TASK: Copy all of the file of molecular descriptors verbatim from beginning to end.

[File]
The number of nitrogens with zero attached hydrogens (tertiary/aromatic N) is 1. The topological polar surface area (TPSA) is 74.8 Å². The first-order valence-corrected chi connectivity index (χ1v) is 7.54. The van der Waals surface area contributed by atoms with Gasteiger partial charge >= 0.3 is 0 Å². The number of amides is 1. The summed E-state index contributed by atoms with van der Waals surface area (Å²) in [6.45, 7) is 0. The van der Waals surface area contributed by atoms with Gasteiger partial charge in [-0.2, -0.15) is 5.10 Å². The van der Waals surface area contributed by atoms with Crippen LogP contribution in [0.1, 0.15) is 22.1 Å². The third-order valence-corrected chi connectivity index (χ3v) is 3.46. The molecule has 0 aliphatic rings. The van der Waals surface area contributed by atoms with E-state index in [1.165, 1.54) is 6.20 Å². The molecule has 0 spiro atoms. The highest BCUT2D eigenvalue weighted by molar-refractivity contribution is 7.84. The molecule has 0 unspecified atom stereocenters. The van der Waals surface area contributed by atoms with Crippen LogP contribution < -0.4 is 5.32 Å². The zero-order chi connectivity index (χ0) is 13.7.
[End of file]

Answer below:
The number of nitrogens with zero attached hydrogens (tertiary/aromatic N) is 1. The topological polar surface area (TPSA) is 74.8 Å². The first-order valence-corrected chi connectivity index (χ1v) is 7.54. The van der Waals surface area contributed by atoms with Gasteiger partial charge >= 0.3 is 0 Å². The number of amides is 1. The summed E-state index contributed by atoms with van der Waals surface area (Å²) in [6.45, 7) is 0. The van der Waals surface area contributed by atoms with Gasteiger partial charge in [-0.2, -0.15) is 5.10 Å². The van der Waals surface area contributed by atoms with Crippen LogP contribution in [0.1, 0.15) is 22.1 Å². The third-order valence-corrected chi connectivity index (χ3v) is 3.46. The molecule has 0 aliphatic rings. The van der Waals surface area contributed by atoms with E-state index in [1.165, 1.54) is 6.20 Å². The molecule has 0 spiro atoms. The highest BCUT2D eigenvalue weighted by molar-refractivity contribution is 7.84. The molecule has 0 unspecified atom stereocenters. The van der Waals surface area contributed by atoms with Crippen LogP contribution < -0.4 is 5.32 Å². The zero-order chi connectivity index (χ0) is 13.7.